The family has plans to visit the burial place of the fallen ancestor
“I want to go to France, to light a candle and pray over the grave of my uncle” says Adam Gallus. “One of his close relatives should at last visit him. Then his parent’s dream will be fulfilled, they wanted to see where their son was killed at least once in their lives. They didnt get that chance, but we might be able to fulfill their dream.”
Adam Gallus has corresponded with the French doctor for more than a year. Thanks to him, the mysterious death of an ancestor was clarified.
“Although Mr Jean already gave my family all the information about our uncle's death some time ago, he continues to maintain contact” says Adam Gallus. “We are full of admiration for this man, because fulfilling professionally, he also fulfills his passions. This is evidenced by all the materials that he sent, that was prepared meticulously. Most importantly, despite numerous trips associated with his explorations, he finds time to share his findings with others, regardless of the language barrier” as it did in our case.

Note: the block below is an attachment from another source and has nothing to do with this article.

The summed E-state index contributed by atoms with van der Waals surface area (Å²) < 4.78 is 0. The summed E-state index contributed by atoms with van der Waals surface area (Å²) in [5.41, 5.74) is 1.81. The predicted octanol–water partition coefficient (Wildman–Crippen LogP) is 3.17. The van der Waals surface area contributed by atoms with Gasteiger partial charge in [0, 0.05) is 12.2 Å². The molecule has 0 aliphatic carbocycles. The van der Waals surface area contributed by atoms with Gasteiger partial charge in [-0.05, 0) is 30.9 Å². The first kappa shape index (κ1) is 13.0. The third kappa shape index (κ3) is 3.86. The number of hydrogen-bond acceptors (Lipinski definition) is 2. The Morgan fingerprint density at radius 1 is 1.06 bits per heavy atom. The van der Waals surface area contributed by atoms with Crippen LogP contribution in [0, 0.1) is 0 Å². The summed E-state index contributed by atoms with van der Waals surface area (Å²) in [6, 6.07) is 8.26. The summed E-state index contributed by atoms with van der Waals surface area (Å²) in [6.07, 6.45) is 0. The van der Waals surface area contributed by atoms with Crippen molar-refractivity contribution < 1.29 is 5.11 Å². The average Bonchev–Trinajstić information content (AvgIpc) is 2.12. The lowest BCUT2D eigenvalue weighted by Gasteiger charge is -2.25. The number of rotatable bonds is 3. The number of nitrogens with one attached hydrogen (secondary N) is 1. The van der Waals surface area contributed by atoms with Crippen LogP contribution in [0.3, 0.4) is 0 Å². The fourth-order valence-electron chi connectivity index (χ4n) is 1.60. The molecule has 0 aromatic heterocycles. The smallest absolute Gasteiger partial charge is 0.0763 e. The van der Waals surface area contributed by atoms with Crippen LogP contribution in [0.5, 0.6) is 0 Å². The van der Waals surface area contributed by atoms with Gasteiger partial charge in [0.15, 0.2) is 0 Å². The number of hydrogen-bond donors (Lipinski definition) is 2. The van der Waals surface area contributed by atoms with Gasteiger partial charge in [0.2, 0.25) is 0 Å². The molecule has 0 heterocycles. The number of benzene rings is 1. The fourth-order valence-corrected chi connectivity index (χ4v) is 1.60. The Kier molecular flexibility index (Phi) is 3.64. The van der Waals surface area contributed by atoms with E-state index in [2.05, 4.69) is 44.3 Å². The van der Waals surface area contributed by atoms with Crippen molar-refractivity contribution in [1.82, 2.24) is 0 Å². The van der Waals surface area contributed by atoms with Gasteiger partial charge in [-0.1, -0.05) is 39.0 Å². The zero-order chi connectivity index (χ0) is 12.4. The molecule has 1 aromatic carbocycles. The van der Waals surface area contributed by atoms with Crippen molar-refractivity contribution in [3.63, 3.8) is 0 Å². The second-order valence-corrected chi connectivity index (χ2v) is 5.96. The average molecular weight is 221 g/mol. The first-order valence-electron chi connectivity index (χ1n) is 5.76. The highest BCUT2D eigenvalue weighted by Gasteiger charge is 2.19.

The Gallus family wants to meet with their new French friend
“Mr. Gassend is a very interesting person and I wish everyone to get to know a man who presents such an attitude” says Adam Gallus. “He mentioned that if we come to France he will meet with us and show us the place of exhumation and take us to the cemetery. I know that he has already met the families whose ancestors he found. Sometimes I wonder where do these people have in the world today ...”
In 2018, an elderly witness describes having seen German
prisonners crying and kissing photos of their family members
before being executed and buried on site.
Autopsy of a Battle